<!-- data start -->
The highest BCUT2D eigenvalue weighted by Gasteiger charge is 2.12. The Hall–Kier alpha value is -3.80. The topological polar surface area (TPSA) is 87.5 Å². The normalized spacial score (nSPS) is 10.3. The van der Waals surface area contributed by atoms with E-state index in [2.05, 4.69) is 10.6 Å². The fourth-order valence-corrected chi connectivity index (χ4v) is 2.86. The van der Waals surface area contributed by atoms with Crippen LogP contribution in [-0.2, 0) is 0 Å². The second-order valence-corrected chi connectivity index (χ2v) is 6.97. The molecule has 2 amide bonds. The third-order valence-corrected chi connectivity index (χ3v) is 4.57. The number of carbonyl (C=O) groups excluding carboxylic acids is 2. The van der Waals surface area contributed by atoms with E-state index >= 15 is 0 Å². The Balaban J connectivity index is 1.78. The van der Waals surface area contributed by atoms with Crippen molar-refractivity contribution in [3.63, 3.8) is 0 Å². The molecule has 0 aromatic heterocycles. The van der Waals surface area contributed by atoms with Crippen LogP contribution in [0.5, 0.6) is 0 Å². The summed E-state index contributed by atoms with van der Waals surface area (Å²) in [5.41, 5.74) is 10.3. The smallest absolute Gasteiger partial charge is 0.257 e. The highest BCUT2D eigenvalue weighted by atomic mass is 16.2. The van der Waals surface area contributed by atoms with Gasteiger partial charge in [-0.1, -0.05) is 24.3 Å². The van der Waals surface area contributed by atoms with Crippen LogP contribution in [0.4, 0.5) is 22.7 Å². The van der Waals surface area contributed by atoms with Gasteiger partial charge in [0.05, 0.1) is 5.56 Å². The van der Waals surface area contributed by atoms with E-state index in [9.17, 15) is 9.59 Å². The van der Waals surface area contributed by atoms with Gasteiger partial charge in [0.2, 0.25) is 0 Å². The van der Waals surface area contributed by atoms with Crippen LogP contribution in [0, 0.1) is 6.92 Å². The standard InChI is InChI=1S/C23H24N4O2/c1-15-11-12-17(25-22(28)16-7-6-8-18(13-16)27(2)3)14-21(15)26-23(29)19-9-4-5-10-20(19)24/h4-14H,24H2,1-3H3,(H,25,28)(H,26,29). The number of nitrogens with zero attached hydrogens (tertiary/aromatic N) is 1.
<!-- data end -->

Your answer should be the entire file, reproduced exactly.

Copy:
The highest BCUT2D eigenvalue weighted by Gasteiger charge is 2.12. The Hall–Kier alpha value is -3.80. The topological polar surface area (TPSA) is 87.5 Å². The normalized spacial score (nSPS) is 10.3. The van der Waals surface area contributed by atoms with E-state index in [2.05, 4.69) is 10.6 Å². The fourth-order valence-corrected chi connectivity index (χ4v) is 2.86. The van der Waals surface area contributed by atoms with Crippen LogP contribution in [-0.2, 0) is 0 Å². The second-order valence-corrected chi connectivity index (χ2v) is 6.97. The molecule has 2 amide bonds. The third-order valence-corrected chi connectivity index (χ3v) is 4.57. The number of carbonyl (C=O) groups excluding carboxylic acids is 2. The van der Waals surface area contributed by atoms with E-state index >= 15 is 0 Å². The Balaban J connectivity index is 1.78. The van der Waals surface area contributed by atoms with Crippen molar-refractivity contribution in [3.63, 3.8) is 0 Å². The molecule has 0 aromatic heterocycles. The van der Waals surface area contributed by atoms with Crippen LogP contribution in [0.5, 0.6) is 0 Å². The summed E-state index contributed by atoms with van der Waals surface area (Å²) in [5.41, 5.74) is 10.3. The smallest absolute Gasteiger partial charge is 0.257 e. The highest BCUT2D eigenvalue weighted by atomic mass is 16.2. The van der Waals surface area contributed by atoms with Gasteiger partial charge in [-0.1, -0.05) is 24.3 Å². The van der Waals surface area contributed by atoms with Crippen LogP contribution in [0.4, 0.5) is 22.7 Å². The van der Waals surface area contributed by atoms with Gasteiger partial charge in [0.05, 0.1) is 5.56 Å². The van der Waals surface area contributed by atoms with E-state index in [9.17, 15) is 9.59 Å². The van der Waals surface area contributed by atoms with Gasteiger partial charge in [0.2, 0.25) is 0 Å². The van der Waals surface area contributed by atoms with Crippen LogP contribution in [0, 0.1) is 6.92 Å². The standard InChI is InChI=1S/C23H24N4O2/c1-15-11-12-17(25-22(28)16-7-6-8-18(13-16)27(2)3)14-21(15)26-23(29)19-9-4-5-10-20(19)24/h4-14H,24H2,1-3H3,(H,25,28)(H,26,29). The number of nitrogens with zero attached hydrogens (tertiary/aromatic N) is 1.